The Commodity Channel Index (CCI) indicator was developed by Donald Lambert in 1980s to spot trend reversals and extreme market conditions. Although the indicator was initially created to analyze the commodity market, it can be successfully applied to other financial markets as well.
The CCI indicator compares the current market price to an average price over a specified period of time. Basically, the indicator has a high reading if the current price is far above relative to the average price, and a low reading if the current price is far below relative to the average price.
Calculation of the Commodity Channel Index
The CCI indicator uses the Typical Price (TP) in its calculation, which equals to the sum of the High, Low and Close prices divided by three. The 20-period simple moving average of the TP is then subtracted from the TP itself, to get the relative distance of the current market price from the average of the last 20 periods.
The final step includes the division of the result by (0.015 x Mean Deviation), in which 0.015 is a constant set by Lambert to ensure that around 75% of all CCI reading fall in the range between -100 and +100, and the Mean Deviation is calculated by three additional steps:
- Subtract the 20-period SMA from each period’s typical price
- Sum the absolute values of the results
- Divide the sum by the total number of periods used in the calculation (20).
Expressed as a formula, CCI is calculated as follows:
CCI = (Typical Price – 20-period MA of TP) / (0.015 x Mean Deviation)
Typical Price (TP) = (High + Low + Close)/3
A longer period-setting of the CCI caps more of the indicator’s values inside the range of -100 and +100, while a shorter period-setting creates a more volatile CCI with a lower percentage of values between -100 and +100.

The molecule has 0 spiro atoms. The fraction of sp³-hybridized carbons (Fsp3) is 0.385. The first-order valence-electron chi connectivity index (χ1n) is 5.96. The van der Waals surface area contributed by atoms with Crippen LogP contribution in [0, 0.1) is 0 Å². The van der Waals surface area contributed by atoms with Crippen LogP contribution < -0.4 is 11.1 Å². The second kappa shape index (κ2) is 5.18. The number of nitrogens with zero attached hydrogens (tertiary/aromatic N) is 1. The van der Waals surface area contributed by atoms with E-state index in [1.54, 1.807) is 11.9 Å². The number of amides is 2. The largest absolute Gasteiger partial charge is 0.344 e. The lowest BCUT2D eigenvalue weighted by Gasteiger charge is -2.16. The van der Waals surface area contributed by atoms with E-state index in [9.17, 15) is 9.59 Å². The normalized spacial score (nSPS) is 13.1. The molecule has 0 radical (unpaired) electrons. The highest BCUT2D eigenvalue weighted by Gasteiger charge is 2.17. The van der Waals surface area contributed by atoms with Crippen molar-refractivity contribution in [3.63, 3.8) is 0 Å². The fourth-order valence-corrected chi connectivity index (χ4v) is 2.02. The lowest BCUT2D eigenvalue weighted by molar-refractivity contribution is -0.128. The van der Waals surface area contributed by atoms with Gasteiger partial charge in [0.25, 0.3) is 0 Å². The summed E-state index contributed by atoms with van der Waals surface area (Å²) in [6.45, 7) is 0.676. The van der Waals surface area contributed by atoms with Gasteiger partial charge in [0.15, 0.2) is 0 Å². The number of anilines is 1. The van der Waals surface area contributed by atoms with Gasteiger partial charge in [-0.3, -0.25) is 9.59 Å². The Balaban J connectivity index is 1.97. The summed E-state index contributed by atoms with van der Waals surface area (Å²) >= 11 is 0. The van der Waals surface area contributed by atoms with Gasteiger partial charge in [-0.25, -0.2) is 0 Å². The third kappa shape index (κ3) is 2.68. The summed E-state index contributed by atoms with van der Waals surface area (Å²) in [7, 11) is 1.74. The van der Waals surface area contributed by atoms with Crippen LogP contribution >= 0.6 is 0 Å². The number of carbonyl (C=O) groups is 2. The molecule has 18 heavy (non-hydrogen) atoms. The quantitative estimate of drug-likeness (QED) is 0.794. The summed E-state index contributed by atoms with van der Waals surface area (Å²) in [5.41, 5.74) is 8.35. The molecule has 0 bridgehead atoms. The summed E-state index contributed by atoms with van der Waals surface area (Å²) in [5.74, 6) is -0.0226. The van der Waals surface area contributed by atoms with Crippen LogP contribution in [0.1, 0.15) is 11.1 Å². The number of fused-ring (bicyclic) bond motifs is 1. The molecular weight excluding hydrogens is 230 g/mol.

How to Interpret the CCI
As the CCI represents the distance of the current period’s Typical Price from the average Typical Prices of the last n-periods, high indicator values indicate a strong bullish market, while low indicator values indicate a strong bearish market. The following chart shows the CCI indicator with a 20-periods setting, plotted on the EUR/USD pair.
In this regard, if the CCI rises above +100 or below -100, traders can use the CCI to identify an emerging new trend or a reversal of the underlying trend. However, if traders try to trade overbought and oversold levels of the indicator, these two CCI strategies can return contrary trading signals.
This is the reason why you should first identify the current market environment, and adjust you trading strategy based on whether the market is trending or ranging.
In trending markets, a high CCI reading of above +100 could trigger a buy signal, while a CCI reading of below -100 would trigger a sell signal.
On the other hand, a range-bound market could be traded with a sell order once the indicator enters into overbought conditions, and with a buy order once the indicator enters into an oversold condition.